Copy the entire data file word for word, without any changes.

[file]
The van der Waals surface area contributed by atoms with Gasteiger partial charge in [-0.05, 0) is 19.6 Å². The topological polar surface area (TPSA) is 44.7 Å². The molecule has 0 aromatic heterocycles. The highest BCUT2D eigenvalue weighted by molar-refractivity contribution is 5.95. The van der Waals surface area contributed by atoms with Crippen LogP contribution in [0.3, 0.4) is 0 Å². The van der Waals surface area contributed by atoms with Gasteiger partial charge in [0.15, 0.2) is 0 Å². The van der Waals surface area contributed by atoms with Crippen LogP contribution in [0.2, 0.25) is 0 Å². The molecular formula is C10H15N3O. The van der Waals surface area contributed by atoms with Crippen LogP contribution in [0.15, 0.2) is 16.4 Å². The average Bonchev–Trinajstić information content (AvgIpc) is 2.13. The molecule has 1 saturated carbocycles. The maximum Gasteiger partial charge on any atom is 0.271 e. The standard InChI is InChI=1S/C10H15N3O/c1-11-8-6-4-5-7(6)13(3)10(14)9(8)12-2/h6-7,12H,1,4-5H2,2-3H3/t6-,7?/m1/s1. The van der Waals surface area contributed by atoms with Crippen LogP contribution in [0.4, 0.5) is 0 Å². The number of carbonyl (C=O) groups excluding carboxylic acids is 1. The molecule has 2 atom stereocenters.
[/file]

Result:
The van der Waals surface area contributed by atoms with Gasteiger partial charge in [-0.05, 0) is 19.6 Å². The topological polar surface area (TPSA) is 44.7 Å². The molecule has 0 aromatic heterocycles. The highest BCUT2D eigenvalue weighted by molar-refractivity contribution is 5.95. The van der Waals surface area contributed by atoms with Crippen LogP contribution in [0.3, 0.4) is 0 Å². The van der Waals surface area contributed by atoms with Gasteiger partial charge in [0.15, 0.2) is 0 Å². The van der Waals surface area contributed by atoms with Crippen LogP contribution in [0.2, 0.25) is 0 Å². The molecular formula is C10H15N3O. The van der Waals surface area contributed by atoms with Crippen LogP contribution in [0.15, 0.2) is 16.4 Å². The average Bonchev–Trinajstić information content (AvgIpc) is 2.13. The molecule has 1 saturated carbocycles. The maximum Gasteiger partial charge on any atom is 0.271 e. The standard InChI is InChI=1S/C10H15N3O/c1-11-8-6-4-5-7(6)13(3)10(14)9(8)12-2/h6-7,12H,1,4-5H2,2-3H3/t6-,7?/m1/s1. The van der Waals surface area contributed by atoms with Crippen LogP contribution in [0.4, 0.5) is 0 Å². The number of carbonyl (C=O) groups excluding carboxylic acids is 1. The molecule has 2 atom stereocenters.